answered, ‘no sir-’ She thought he in
tended to inquire if she had ever blos
‘ I do not mean that,’ said the judge,
who saw her mistake. ‘I mean were you
ever a witness before V
‘No sir; I never was in Court before.’
He handed her the Bible open.
‘Do you know that book my daughter?’
She looked at it and answered, ‘ Yes,
sir; it is the Bible.’ !
‘ Do you ever read it V he asked.
‘ Yes sir ; every evening.’
‘ Can you tell me what the Bible is?’
inquired the judge.
‘lt is the word of the great God/ she
answered. i
‘ Well, place your hand upon this Bi
ble, and listen to what I say ; and he re
peated slowly and solemnly the oath usu
ally administered to witnesses. ‘ Now'/
said the judge, ‘you have bceu sworn as a
witness, will you tell me what will befall
you if you do not toll the truth ?’
,‘I shall he shut up in the State prison/
answered the child.
‘ How do you know ?’ asked the judge
The child took the Dible, and turning
rapidly to the chapter containing the com
mandments, pointed to the injunction,
‘ Thou shult nut Lear false witness against
thy neighbor.’ ‘ I learned that,’ she said,
■ before I could road.’
‘Has any one talked with }-ou about
your being a witness in c an t here against
this man T inquired the judge.
‘Yes sir, she replied., ‘ 'lt mother
heard they wanted me to be a witness,
and last night she called me to her room
and asked me to tell her the ten command
ments, and then wc knelt down together,
and she prayed that. 1 might understand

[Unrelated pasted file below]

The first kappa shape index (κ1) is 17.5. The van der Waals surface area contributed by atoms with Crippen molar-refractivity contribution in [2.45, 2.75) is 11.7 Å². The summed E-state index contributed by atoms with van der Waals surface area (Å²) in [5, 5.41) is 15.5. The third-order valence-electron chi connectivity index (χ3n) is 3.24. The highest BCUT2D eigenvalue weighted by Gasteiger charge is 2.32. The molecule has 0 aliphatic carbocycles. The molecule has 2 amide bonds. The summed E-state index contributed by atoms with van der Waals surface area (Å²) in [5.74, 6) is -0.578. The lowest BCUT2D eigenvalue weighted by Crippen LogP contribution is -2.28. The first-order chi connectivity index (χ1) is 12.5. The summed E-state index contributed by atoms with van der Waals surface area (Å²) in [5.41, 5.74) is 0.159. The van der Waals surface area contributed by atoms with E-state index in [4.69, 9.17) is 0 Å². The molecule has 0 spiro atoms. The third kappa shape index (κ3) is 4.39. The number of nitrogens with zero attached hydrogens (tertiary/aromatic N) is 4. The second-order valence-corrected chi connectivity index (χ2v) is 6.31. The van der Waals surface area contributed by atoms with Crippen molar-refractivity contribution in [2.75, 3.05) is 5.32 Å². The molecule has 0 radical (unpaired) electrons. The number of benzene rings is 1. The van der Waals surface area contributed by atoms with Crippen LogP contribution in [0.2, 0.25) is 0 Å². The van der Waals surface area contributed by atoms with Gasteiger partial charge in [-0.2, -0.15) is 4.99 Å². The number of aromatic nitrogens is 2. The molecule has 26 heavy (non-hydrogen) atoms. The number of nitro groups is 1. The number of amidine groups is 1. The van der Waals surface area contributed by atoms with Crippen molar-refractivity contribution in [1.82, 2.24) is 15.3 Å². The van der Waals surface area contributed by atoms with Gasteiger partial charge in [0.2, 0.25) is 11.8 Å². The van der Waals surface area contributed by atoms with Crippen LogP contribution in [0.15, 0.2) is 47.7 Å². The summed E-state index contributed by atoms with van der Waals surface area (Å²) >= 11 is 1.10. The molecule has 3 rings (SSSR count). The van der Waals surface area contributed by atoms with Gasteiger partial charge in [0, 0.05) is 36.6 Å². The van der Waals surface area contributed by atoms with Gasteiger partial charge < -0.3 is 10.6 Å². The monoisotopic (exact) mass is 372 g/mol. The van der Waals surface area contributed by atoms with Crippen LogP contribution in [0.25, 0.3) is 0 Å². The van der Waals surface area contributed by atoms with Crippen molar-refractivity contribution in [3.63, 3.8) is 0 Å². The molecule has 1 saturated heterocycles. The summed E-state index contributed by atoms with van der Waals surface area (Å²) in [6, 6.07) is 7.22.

how wicked it was to bear false witness
against my neighbor, and that God would
help me, a little child, to toil the truth as
it was before him. And when I came up
here with father, she kissed mo, and told
me to remember the ninth commandment,
and that God would hear every word I
‘Do you believe this V asked the judge,
while a tear glistened in his eye, aud his
Bps quivered with emotion.
‘Yes sir,’ said the child, with a voice
and manner that showed her conviction of
the truth was perfect.
‘ God bless you my. child,' said the j ndge,
you have a good mother. ‘ This witnessis
Competent,’ he continued. . * Wore I on
trial for my life, aud innocent of the charge
against me, I would .pray God for such a
witness as this. Let her be examined.’
She told her story with the simplicity
of a child, as she was, but there was a di
rectness about it which carried convic
tion of its truth to every heart. She
was rigidly cross-examined. .The counsel
plied her with infinite and ingenious ques
tioning, but she varied from her first state
ment in nothing. The truth ,as spoken
by that child was sublime. Falsehood and
perjury had preceded her testimony.—